Many years ago, I worked for a Senior Vice President of an insurance company. His name was Jack. He was a legend, a fatherly figure, and a self-proclaimed matchmaker. He lived and worked on the west coast. I was his human resources manager in Chicago. Jack would summon me to Seattle for meetings that were really just expensive dinners where he repeatedly said things like, “Why are you single? Are you pining over an ex-boyfriend? You’re too good for that.”
Back in the day, it was only inappropriate when guys like Jack propositioned you—and maybe not even then. In this case, he was reading me like a book, sensed my loneliness, and wanted to be helpful. He had a list of ten people interested in having dinner with me. Would I consider any of them?
I said no.
But one of the men on the list was his direct report named Dave, the insurance agency’s divisional Chief Financial Officer (CFO). The guy was newly divorced, in good shape, and liked animals. How is that not a good match for me?
“Does he have kids?” I asked.
He did. One boy. “He isn’t weird,” Jack added.
The boy or the kid, I wondered?
I declined the date because the whole thing sounded like trouble. Who needs more drama when you’re in your mid-20s, hanging on to memories of an ex-boyfriend, and wondering how you’ll earn enough money to pay rent, make good on your bills, and help some of your family members take care of themselves?
One day, Dave was in Chicago for CFO business. He popped into my office, introduced himself, and asked if I wanted to join him for dinner. I’m not going to lie: this guy was actually handsome and fit. How often is a description accurate? These were the days before Zoom, so I was genuinely stunned. I wasn’t sure how to ask if he liked cats and dogs, but I was totally into the idea of a meal on the company’s dime.
Like a dork, I said, “You had me at ‘free dinner.'”
We picked a local restaurant and decided to grab a drink at the bar. I ordered a Cosmopolitan (a vodka concoction that’s more cranberry juice than alcohol) because I thought it made me look rich and mature. He ordered a beer. After two drinks, we still hadn’t been seated, but we didn’t care. Dave regularly leaned into me to “talk over the noise,” and I remember asking to sip his beer.
At one point, Dave said, “I’ve just got to say it. Jack told me you’re very pretty, and he was right. Can we switch places so I can see you better?”
I was like, “I’m sorry, to see me? Do you mean hear me better?”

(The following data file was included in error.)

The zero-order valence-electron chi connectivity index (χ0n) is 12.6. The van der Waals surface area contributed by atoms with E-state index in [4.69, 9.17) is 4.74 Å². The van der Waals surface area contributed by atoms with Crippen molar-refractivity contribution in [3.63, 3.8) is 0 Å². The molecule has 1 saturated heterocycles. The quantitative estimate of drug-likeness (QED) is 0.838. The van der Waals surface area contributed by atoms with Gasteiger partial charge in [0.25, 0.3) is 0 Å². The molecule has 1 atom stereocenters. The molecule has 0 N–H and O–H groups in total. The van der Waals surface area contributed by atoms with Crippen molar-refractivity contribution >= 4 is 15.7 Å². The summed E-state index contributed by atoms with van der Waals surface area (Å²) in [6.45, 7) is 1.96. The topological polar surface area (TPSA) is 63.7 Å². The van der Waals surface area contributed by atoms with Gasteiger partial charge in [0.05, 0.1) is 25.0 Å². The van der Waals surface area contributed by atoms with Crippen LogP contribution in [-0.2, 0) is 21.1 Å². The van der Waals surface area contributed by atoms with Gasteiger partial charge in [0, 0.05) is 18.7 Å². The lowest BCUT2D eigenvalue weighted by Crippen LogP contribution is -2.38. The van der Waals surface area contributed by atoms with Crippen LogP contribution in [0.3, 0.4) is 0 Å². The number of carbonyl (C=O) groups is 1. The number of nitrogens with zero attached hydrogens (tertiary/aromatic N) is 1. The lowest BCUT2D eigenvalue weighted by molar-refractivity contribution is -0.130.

He said, “No, to see you. I have a prosthetic eye.”
I said, “What?”
Dave, who seemed familiar with my drunk and insensitive reaction, said slowly and loudly, “I am blind in one eye. I can’t see you when we’re seated like this. Can we please switch seats?”
And I’m like, oh my god, what is happening here? A man just called me pretty, and of course, I made a weird comment about his disability. So, I popped off the barstool, switched spots with him, and said, “I’m sorry. I’m having a great time. Thank you for asking me to dinner.”
We recovered, ordered food, and definitely had more drinks. Was Dave intoxicated? I have no idea. Was I drunk? Totally. Completely. Hammered. I was drunk even before the eye incident.
Dave kissed me in the parking lot and told me to email him when I got home. Yes, email, because this was in the age before mobile phones.
The next day, I had a return email that thanked me for the fun night but broke the bad news: Although Dave had fun, it didn’t feel right. Newly divorced, he had to focus on his son. But he enjoyed getting to know me and hoped we could continue to be colleagues and good friends.
I also had an email from Jack that said, “I’m proud of you, kid, for trying.”
I don’t regret the evening, and I certainly don’t regret kissing my client. Honestly, HR is fake. It’s not my company. And I’m an adult who can make my own choices and deal with the consequences. Where’s my HR? Why wasn’t someone there at dinner handing me drink tickets? The answer is that I don’t need it, and neither do most of you.
However, this encounter with Dave serves as a personal reminder of how alcohol can blur judgment and turn even the most well-intentioned and promising evenings into a comedy of errors. How often have I found myself in these absurd situations, reflecting on private or public confusion I’ve caused thanks to excessive drinking? Too often, for sure.
Blaming vodka for my social mishaps would be too easy. Being awkward is part of my brand, but it’s also a reflection of my choice not to learn how to improve my coping skills when I’m anxious. Yet, despite the slip-ups, I’m now committed to embracing authenticity and fostering genuine connections, even if it means trading in my Cosmopolitan for a glass of water at business dinners. I don’t always make that choice, but I’m better now than I’ve been in the past.
So here’s to forgiving ourselves (I mean, myself) when we insult someone with a prosthetic eye, hoping that they forgive us (fingers crossed), and raising a glass—with alcohol or not—to the messy, beautiful chaos of being human.